Important: You do not want to replace any bottle feedings with a sippy cup at this time. They will continue to get full feeds from breast or bottle outside of these times. We’ll cover when to wean your baby off their bottle and how to make the full switch.
So, sippy cup introduction sounds pretty simple, right? But what about when it’s time to make the full switch? We’re not going to lie - this transition can be tricky. But with the right steps in place, your baby will be off the bottle and scattering sippy cups around your house in no time.
When to Wean Your Baby or Toddler Off Their Bottle
When we say that weaning your baby off their bottle can be hard, we don’t just mean for them. By now, those bottle feedings have become routine and likely a highlight of your day. Whereas feeding may have been overwhelming and time-consuming in the beginning, you and your baby have now gotten into a groove and it allows for precious snuggle time in an otherwise busy day.
But when your baby is ready for the next step, that’s the opportune time to take advantage of it. We promise the snuggles will continue!
Let's talk about when it's best to completely transition your baby from a bottle to a sippy cup.
According to John Hopkins All Children’s Hospital, 12-month-old babies have the coordination and hand skills to hold a cup and drink from it. Your baby’s pediatrician will likely encourage you to help your baby transition away from their bottle around their first birthday, as well. If this seems a bit too soon for you and your little one, it’s okay to utilize a month or two as a grace period. You know your baby best. Just know that often times the longer you wait the more pushback you’ll get from your little one about making the switch (they’re turning into a toddler, after all!)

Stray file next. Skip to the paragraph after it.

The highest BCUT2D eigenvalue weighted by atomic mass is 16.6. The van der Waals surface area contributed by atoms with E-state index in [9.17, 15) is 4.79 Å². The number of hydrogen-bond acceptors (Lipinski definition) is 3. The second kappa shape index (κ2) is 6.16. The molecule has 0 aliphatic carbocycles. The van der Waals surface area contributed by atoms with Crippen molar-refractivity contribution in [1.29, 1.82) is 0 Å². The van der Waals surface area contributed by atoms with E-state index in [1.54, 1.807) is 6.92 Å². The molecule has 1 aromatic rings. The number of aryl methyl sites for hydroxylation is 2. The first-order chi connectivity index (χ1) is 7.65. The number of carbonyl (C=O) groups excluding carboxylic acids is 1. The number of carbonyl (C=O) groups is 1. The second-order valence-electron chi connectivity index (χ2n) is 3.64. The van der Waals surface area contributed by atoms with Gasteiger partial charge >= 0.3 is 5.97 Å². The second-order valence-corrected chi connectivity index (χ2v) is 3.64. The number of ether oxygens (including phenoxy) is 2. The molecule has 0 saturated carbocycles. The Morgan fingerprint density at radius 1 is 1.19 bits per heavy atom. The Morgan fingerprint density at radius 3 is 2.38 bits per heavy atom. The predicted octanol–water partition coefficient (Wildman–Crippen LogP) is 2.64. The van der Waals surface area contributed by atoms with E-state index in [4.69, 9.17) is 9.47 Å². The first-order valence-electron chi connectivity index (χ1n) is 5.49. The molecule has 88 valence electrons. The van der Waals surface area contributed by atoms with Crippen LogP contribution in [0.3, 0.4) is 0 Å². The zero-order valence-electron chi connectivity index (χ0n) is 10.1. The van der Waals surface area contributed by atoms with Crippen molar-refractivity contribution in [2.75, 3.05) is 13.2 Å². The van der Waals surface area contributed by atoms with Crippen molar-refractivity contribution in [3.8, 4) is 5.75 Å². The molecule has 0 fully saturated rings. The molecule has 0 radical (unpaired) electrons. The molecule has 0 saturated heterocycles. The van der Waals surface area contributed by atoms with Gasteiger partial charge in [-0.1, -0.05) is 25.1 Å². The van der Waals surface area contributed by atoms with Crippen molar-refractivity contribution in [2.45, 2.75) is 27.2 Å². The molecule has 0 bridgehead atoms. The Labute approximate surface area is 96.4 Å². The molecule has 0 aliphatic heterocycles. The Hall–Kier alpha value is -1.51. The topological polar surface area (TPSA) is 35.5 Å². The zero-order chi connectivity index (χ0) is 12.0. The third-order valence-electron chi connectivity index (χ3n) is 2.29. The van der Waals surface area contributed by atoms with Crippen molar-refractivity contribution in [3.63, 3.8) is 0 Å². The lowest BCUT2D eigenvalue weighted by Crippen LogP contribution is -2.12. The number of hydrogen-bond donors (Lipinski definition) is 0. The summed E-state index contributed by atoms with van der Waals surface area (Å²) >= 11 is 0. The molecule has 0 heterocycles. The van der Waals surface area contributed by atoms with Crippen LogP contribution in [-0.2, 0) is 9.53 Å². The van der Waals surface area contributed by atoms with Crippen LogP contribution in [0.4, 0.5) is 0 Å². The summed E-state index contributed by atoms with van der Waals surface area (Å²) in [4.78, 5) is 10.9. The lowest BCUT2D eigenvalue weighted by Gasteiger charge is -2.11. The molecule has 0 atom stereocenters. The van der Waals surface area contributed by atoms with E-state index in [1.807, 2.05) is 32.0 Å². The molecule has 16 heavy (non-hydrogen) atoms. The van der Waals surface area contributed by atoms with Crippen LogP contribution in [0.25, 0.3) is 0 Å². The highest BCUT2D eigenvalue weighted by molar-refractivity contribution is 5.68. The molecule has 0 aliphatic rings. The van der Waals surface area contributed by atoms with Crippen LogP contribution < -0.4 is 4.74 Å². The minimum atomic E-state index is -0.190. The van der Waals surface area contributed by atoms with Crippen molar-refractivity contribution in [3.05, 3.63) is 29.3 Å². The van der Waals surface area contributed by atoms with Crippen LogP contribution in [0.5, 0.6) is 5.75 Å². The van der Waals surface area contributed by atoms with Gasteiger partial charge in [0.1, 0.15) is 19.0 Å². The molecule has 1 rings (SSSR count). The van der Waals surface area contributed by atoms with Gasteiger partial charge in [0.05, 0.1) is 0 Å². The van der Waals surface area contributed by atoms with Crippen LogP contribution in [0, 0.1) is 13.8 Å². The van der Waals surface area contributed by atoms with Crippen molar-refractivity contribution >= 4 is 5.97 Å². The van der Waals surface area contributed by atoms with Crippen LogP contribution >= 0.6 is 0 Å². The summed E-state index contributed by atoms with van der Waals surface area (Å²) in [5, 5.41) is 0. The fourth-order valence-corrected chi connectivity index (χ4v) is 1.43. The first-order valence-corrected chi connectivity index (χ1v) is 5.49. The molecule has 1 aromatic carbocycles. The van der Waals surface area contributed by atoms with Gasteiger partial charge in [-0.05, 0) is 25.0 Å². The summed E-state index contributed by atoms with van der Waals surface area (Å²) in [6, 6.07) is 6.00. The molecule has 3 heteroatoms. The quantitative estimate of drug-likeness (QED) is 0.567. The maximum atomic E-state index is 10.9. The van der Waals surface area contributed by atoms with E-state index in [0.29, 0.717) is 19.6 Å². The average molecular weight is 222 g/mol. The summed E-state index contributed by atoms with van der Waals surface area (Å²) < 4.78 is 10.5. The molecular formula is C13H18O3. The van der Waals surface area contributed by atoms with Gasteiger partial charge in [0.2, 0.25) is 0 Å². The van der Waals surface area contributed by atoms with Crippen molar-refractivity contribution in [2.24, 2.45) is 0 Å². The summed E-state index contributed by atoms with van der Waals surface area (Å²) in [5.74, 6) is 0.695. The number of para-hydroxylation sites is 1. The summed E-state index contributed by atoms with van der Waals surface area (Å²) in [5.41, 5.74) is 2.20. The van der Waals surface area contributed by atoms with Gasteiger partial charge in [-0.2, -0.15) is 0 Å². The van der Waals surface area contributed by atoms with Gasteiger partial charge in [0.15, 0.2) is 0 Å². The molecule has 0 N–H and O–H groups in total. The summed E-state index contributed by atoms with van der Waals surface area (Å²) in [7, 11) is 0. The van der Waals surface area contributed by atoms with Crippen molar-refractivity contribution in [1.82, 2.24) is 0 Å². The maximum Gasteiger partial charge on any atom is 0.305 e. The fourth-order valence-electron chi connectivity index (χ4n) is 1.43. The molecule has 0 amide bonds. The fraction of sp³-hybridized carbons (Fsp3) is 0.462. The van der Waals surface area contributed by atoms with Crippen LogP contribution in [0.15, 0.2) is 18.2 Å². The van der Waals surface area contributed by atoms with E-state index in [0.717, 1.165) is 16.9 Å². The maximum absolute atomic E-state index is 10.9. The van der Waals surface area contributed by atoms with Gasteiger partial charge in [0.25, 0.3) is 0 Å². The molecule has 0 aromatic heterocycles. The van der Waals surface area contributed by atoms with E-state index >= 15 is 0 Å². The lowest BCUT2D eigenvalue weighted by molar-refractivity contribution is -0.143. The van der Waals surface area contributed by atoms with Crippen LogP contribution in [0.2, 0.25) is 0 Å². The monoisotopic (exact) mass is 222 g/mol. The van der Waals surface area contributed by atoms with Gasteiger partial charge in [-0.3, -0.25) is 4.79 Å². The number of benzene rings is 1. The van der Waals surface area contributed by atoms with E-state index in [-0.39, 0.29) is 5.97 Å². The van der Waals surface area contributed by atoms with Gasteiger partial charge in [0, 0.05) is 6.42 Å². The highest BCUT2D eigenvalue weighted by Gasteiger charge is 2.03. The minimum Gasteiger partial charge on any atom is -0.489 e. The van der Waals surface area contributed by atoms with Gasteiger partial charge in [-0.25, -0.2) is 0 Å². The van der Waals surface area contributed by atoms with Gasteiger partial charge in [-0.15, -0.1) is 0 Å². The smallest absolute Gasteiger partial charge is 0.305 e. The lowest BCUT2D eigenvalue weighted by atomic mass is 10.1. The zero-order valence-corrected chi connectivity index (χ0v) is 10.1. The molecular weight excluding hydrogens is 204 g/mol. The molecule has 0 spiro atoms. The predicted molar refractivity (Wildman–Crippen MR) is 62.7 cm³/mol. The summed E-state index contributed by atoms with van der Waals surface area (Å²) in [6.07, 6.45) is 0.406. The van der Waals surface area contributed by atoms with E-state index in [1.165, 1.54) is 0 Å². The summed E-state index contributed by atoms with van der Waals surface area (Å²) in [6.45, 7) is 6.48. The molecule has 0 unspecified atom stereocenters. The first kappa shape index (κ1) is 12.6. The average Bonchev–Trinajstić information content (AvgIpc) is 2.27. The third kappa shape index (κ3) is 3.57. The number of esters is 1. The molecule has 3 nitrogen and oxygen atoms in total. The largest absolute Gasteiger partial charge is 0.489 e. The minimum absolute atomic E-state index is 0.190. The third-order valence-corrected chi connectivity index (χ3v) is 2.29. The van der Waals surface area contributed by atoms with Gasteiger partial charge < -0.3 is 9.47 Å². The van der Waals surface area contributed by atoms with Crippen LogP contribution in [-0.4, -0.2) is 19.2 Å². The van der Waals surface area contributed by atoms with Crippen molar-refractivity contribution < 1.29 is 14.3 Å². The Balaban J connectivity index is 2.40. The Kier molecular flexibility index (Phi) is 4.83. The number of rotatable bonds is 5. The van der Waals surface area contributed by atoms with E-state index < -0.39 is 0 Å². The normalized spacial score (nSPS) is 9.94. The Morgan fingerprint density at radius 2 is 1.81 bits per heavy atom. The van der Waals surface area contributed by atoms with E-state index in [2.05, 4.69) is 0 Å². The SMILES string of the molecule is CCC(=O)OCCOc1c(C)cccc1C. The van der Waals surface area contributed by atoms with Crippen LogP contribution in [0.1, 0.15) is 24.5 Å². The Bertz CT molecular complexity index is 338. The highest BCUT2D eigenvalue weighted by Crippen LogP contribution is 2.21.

This is also a great age to make the switch because it’s when many babies will start drinking whole milk. Since you’re already giving your baby something new, you might as well serve it in a sippy cup!
How to Transition Your Baby or Toddler from Bottle to Sippy Cup
At the point where you do decide it’s time to say good-bye to your baby’s bottle for good, hopefully they’ve had plenty of time to get used to having one around at meal times. If they haven't, don’t worry, just know there may be a bit longer learning curve for your baby to get the hang of it.
At this point, you’ll need to decide if you want to utilize a cold turkey approach for your baby or you’d rather move her away from the bottle gradually. And if you’ve already had to transition your baby from breast to bottle, as we discussed here, this process will probably seem a lot less daunting to you!
Here’s what to expect for each bottle-weaning option:
- Make sure your baby is comfortable with the sippy cup at meal times. If you’ve already been giving your baby a sippy cup at meal times, then you’re ready to move to the next step. Otherwise, you want to make sure your baby is comfortable using the particular cup you’ve given them and that they are able to drink from it well enough that they getting most of it into their tummy. Continue to guide them on how to use it correctly until they get the hang of it.